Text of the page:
Some Ghanaian journalists are expressing their strong displeasure after President John Kufuor's government re-echoed its intention of selling telecommunications giant Ghana Telecom. This comes after the government held a news conference Tuesday to tell Ghanaians about selling the company at a cost of $900 million to Vodafone a British based Telecommunication Company. The government said the sale was necessary in order to recapitalize Ghana Telecom to make it more viable and locally competitive.
It adds that it needs money to inject into the economy after it experienced shock over increasing oil and food prices. But the journalist sharply differed with the government and described the sale as "selling out Ghana's most treasured and strategic asset for peanuts". Aggrey Ntim is Ghana's communication minister. He tells reporter Peter Clottey from the capital, Accra that the sale is the best thing for Ghanaians.
"First, we need to re-capitalize Ghana Telecom and make it possible for the company to revamp its operations so that they can compete with the other companies in this country. The second thing is that for a long time this company has been losing resources because it has been put in a position where indeed it could not bring technology. It could not innovate. And because of that, it has gone down, and there was need to raise its level of operation. Thirdly, because all the other operators have international partners, they need less to invest in their operations because whatever they do is done at the global level as compared to Ghana Telecom, where everything they do is localized, and therefore their cost becomes prohibitive," Aggrey Ntim noted.
He said the government looked into various choices before deciding on the sale of Ghana Telecom.
"We have looked at several options and indeed this exercise did not start yesterday. It was two years ago that government took a policy decision to privatize public companies in which it has interest I am now referring to Westel and Ghana Telecom, and since that time we have been looking at different options. Indeed there was a time when Ghana Telecom actually undertook some bonds for funding to try and see whether it would help. Well, that did not help. From the lessons that we have learned from both at the time of the Malaysians as well as Telenol, we are now moving into this new agreement, which takes care of all deficiencies of all the problems in order to come up with a solution," he said.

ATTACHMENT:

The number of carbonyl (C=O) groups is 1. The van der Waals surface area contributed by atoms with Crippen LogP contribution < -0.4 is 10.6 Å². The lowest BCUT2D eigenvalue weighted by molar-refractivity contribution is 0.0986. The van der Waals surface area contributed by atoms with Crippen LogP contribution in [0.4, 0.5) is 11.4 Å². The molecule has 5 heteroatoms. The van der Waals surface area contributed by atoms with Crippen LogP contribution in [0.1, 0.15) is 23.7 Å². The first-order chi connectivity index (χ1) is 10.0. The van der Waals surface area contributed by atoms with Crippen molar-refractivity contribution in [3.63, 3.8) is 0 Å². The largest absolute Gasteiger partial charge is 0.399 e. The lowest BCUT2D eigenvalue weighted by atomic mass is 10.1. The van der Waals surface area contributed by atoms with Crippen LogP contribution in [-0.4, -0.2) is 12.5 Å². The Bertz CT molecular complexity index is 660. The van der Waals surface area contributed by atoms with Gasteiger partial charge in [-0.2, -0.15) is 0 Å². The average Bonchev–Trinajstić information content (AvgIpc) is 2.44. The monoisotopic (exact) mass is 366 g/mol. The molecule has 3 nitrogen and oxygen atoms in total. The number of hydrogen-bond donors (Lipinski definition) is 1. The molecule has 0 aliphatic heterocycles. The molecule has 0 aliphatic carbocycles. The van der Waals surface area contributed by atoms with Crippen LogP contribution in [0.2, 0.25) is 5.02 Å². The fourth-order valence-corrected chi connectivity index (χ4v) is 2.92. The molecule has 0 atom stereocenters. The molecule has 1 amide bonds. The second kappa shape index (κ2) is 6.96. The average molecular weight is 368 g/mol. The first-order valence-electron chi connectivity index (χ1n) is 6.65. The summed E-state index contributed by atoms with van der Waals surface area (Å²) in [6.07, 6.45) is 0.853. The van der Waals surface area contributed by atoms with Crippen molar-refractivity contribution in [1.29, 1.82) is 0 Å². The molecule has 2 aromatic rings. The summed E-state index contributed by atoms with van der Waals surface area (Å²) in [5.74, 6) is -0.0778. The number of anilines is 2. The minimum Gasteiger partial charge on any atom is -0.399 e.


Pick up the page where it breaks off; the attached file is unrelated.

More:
Aggrey Ntim said government's decision to sell Ghana Telecom is the best decision ever to be made by President Kufuor's administration.
"I am convinced and that is why we are offloading the shares of Ghana Telecom. And don't forget, when this government came in, they actually announced a policy to privatize and make the private sector a partner in the engine of growth. It is also in that direction that participation between public and private for the running of the country's economy is the best solution in this era for Ghana," Aggrey Ntim pointed out.
Ghana's parliament has yet to ratify the sale agreement officially, as opposing political parties are warning government to refrain from selling Ghana Telecom.